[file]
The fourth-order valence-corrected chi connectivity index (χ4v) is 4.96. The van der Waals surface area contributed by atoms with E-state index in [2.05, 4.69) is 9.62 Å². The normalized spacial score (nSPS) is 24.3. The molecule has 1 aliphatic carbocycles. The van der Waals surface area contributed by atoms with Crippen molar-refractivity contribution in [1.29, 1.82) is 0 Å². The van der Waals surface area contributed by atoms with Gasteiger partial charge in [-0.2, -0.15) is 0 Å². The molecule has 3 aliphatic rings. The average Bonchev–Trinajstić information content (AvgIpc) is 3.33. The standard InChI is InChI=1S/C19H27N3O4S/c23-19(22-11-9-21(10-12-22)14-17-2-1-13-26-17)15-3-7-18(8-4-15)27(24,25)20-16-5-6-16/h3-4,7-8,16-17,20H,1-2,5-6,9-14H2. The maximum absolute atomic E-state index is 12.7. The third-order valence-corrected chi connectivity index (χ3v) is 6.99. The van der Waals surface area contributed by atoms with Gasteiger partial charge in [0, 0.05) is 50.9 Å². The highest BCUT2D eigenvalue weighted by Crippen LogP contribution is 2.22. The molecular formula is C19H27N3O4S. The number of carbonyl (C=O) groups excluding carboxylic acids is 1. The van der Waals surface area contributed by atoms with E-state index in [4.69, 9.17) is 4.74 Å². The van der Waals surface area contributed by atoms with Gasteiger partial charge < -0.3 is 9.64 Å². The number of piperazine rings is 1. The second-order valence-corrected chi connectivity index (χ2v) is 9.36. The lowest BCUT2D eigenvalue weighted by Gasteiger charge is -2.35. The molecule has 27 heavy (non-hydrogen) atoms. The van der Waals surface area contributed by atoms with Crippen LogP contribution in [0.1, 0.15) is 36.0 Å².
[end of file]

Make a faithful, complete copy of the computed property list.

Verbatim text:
The fourth-order valence-corrected chi connectivity index (χ4v) is 4.96. The van der Waals surface area contributed by atoms with E-state index in [2.05, 4.69) is 9.62 Å². The normalized spacial score (nSPS) is 24.3. The molecule has 1 aliphatic carbocycles. The van der Waals surface area contributed by atoms with Crippen molar-refractivity contribution in [1.29, 1.82) is 0 Å². The van der Waals surface area contributed by atoms with Gasteiger partial charge in [-0.2, -0.15) is 0 Å². The molecule has 3 aliphatic rings. The average Bonchev–Trinajstić information content (AvgIpc) is 3.33. The standard InChI is InChI=1S/C19H27N3O4S/c23-19(22-11-9-21(10-12-22)14-17-2-1-13-26-17)15-3-7-18(8-4-15)27(24,25)20-16-5-6-16/h3-4,7-8,16-17,20H,1-2,5-6,9-14H2. The maximum absolute atomic E-state index is 12.7. The third-order valence-corrected chi connectivity index (χ3v) is 6.99. The van der Waals surface area contributed by atoms with Gasteiger partial charge in [0, 0.05) is 50.9 Å². The highest BCUT2D eigenvalue weighted by Crippen LogP contribution is 2.22. The molecular formula is C19H27N3O4S. The number of carbonyl (C=O) groups excluding carboxylic acids is 1. The van der Waals surface area contributed by atoms with E-state index in [4.69, 9.17) is 4.74 Å². The van der Waals surface area contributed by atoms with Gasteiger partial charge < -0.3 is 9.64 Å². The number of piperazine rings is 1. The second-order valence-corrected chi connectivity index (χ2v) is 9.36. The lowest BCUT2D eigenvalue weighted by Gasteiger charge is -2.35. The molecule has 27 heavy (non-hydrogen) atoms. The van der Waals surface area contributed by atoms with Crippen LogP contribution in [0.1, 0.15) is 36.0 Å².